Mon, Srivijayan and Khmer influences

Before the Tais emerged as the dominant force in the 13th century, Thailand was dominated by Mon and Khmer peoples. The Mon were a people and a civilization centred on the western edge of the central plains. They established the enigmatic kingdom of Dvaravati. From the small collection of inscriptions and statues scholars do know, however, that the kingdom was Buddhist and extended eastwards towards Cambodia, northwards towards Chiang Mai, and westwards into Burma. The Khmer were the people, and (usually) a kingdom, centred on present-day Cambodia with their capital at Angkor. They controlled large areas of Thailand (particularly the northeast) and Laos (the south) as well as Cambodia.

Prior to the 13th century the people of the
Srivijayan Kingdom
also extended their influence across Thailand. This was a Hindu-Buddhist kingdom that had its capital near present-day Palembang (Sumatra) and which built its wealth on controlling the trade through the Straits of Melaka between China and India/Middle East. Because of the monsoon winds (northeast/southwest) boats powered by sail had to 'winter' in island
Southeast Asia, waiting for the winds to change before they could continue their journeys. Srivijaya, for which we have little solid evidence, is thought to have been one of the most -
if not the most - powerful maritime kingdom in the region.


The Mon Kingdom of Dvaravati was centred close to Bangkok, with cities at modern-day Uthong and Nakhon Pathom, and was an artistic and political outlier of the Mon Empire of Burma. Dvaravati relics have also been found in the north and northeast, along what are presumed to have been the trade routes between Burma east to Cambodia, north to Chiang Mai and northeast to the Khorat Plateau and Laos. The Dvaravati Kingdom lasted from the sixth to the 11th centuries; only the tiny Mon kingdom of Haripunjaya, with its capital at Lamphun in the north, managed to survive annexation by the powerful Khmer
Empire and remained independent until the 13th century. Unfortunately, virtually nothing
of the architecture of the Dvaravati period remains. Buildings were constructed of laterite blocks, faced with stucco (a mixture of sand and lime) and, apparently, bound together with vegetable glue. In Thailand, only the stupa of Wat Kukut outside Lamphun shows Dvaravati architecture (it was last rebuilt in 1218). Dvaravati sculpture is much better represented and the National Gallery in Bangkok has some fine examples. The sculptors of the period drew their inspiration from India's late-Gupta cave temples, rendering human form almost supernaturally.


The powerful Srivijayan Empire, with its capital at Palembang in Sumatra, extended its control over south Thailand from the seventh to the 13th centuries. Inscriptions and sculptures dating from the Srivijayan period have been found near the modern Thai towns of Chaiya and Sating Phra in Surat Thani, and Songkhla provinces. They reveal an eclectic mixture of Indian, Javanese, Mon and Khmer artistic influences, and incorporate both Hindu and Mahayana Buddhist iconography. Probably the best examples of what little remains of Srivijayan architecture in Thailand are Phra Boromthat and a sanctuary at Wat Kaeo, both in Chaiya.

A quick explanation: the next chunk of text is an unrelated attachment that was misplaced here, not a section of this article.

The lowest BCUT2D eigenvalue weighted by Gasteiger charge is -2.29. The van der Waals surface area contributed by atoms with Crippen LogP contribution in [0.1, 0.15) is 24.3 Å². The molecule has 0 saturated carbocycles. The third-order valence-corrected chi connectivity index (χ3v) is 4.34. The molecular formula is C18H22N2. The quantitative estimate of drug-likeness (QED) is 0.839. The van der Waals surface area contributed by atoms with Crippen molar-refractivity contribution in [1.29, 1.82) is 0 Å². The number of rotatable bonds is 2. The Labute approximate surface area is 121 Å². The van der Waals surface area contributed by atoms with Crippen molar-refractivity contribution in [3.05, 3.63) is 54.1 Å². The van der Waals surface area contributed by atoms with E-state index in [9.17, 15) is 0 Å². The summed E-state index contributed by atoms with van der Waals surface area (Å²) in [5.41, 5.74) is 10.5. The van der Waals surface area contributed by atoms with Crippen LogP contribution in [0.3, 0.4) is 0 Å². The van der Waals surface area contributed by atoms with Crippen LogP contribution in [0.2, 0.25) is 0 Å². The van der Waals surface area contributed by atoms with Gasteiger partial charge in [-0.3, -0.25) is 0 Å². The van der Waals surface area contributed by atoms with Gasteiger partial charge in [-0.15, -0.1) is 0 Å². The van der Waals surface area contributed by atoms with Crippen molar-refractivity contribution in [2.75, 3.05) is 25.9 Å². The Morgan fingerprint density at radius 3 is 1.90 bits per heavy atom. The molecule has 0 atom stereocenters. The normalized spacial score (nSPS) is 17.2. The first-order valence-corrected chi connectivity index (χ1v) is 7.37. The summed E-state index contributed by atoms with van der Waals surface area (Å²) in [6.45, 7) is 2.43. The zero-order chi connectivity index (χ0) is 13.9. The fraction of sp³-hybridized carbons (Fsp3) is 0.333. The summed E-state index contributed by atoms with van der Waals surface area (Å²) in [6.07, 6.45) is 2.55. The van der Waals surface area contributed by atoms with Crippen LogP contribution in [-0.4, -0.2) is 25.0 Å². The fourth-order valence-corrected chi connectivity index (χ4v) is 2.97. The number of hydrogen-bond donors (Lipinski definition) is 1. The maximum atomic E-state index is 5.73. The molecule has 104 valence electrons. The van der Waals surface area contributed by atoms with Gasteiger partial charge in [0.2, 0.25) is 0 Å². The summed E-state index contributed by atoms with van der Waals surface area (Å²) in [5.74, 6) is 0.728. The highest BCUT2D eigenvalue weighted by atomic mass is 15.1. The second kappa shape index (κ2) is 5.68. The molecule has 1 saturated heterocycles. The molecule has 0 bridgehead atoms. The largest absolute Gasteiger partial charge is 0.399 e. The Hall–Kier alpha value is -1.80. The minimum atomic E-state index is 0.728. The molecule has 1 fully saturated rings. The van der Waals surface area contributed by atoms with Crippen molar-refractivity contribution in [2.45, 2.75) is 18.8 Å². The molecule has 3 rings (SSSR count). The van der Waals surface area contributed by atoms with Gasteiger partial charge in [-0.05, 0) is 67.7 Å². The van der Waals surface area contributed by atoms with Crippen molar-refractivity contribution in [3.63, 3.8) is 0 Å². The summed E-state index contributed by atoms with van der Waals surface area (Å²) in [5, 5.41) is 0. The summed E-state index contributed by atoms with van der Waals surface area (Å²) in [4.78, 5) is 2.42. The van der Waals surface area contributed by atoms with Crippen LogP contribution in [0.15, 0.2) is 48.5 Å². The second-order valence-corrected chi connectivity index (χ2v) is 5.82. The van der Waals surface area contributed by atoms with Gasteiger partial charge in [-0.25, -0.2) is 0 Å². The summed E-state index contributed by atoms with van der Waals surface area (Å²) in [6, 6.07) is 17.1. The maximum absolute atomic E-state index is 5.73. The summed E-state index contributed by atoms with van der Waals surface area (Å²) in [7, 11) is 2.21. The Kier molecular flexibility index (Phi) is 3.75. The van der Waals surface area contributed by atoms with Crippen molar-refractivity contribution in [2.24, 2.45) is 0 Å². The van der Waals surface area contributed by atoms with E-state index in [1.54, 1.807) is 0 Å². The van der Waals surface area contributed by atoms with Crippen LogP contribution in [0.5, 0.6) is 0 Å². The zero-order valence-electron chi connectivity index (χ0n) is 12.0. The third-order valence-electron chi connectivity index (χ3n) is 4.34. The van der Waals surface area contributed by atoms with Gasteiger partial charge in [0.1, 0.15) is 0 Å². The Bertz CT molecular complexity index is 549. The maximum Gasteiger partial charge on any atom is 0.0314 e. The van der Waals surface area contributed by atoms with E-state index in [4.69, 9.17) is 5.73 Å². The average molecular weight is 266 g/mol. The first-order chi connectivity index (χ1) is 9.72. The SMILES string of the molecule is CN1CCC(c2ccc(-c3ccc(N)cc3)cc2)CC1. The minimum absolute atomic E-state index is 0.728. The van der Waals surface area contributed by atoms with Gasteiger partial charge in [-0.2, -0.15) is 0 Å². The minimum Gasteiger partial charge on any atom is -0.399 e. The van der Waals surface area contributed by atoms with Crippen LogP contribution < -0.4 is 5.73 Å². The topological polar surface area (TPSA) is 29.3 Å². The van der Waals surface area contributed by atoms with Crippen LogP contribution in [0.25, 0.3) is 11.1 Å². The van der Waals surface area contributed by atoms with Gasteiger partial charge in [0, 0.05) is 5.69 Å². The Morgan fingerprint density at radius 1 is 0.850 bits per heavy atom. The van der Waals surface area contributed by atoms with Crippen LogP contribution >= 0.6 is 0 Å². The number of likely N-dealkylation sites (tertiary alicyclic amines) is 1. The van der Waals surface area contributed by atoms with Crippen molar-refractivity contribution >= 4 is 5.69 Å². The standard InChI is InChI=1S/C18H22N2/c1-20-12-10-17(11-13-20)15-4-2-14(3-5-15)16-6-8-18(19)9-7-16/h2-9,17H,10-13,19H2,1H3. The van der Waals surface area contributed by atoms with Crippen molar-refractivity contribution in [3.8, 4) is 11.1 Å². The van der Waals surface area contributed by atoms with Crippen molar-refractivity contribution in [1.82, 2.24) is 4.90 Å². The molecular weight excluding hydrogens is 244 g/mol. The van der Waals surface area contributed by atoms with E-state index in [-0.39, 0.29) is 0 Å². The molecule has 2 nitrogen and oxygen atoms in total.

The Khmer

Of all the external empires to impinge on Thailand before the rise of the Tai, the most influential was the Khmer. Thailand lay on the fringes of the Angkorian Kingdom, but nonetheless many Thai towns are Khmer in origin: That Phanom, Sakhon Nakhon and Phimai in the northeast; Lopburi, Suphanburi and Ratburi in the lower central plain; and Phitsanulok, Sawankhalok and Sukhothai in the upper central plain.

The peak of the Khmer period in Thailand lasted from the 11th to the 13th centuries, corresponding with the flowering of the Angkorian period in Cambodia. However, antiquities have been found that date back as far as the seventh and eighth century AD. The period of Khmer inspiration is referred to as 'Lopburi', after the Central Thai town of the same name which was a Khmer stronghold. The most impressive architectural remains are to be found in the northeastern region: Phimai, not far from Nakhon Ratchasima (Korat) , Muang Tham and Phnom Rung , both south of Buriram. As Cambodia's treasures are still relatively expensive and hard to get to, these 'temple cities' are a substitute, giving some idea of the economic power and artistic brilliance of the Khmer period. There are also many lesser Khmer ruins scattered over the northeastern region, many barely researched, and these offer worthwhile forays for those with a real interest in Thailand's historical and archaeological past.

This is edited copy from Footprint Handbooks. For comprehensive details (incl address, tel no, directions, opening times and prices) please refer to book or individual chapter PDF
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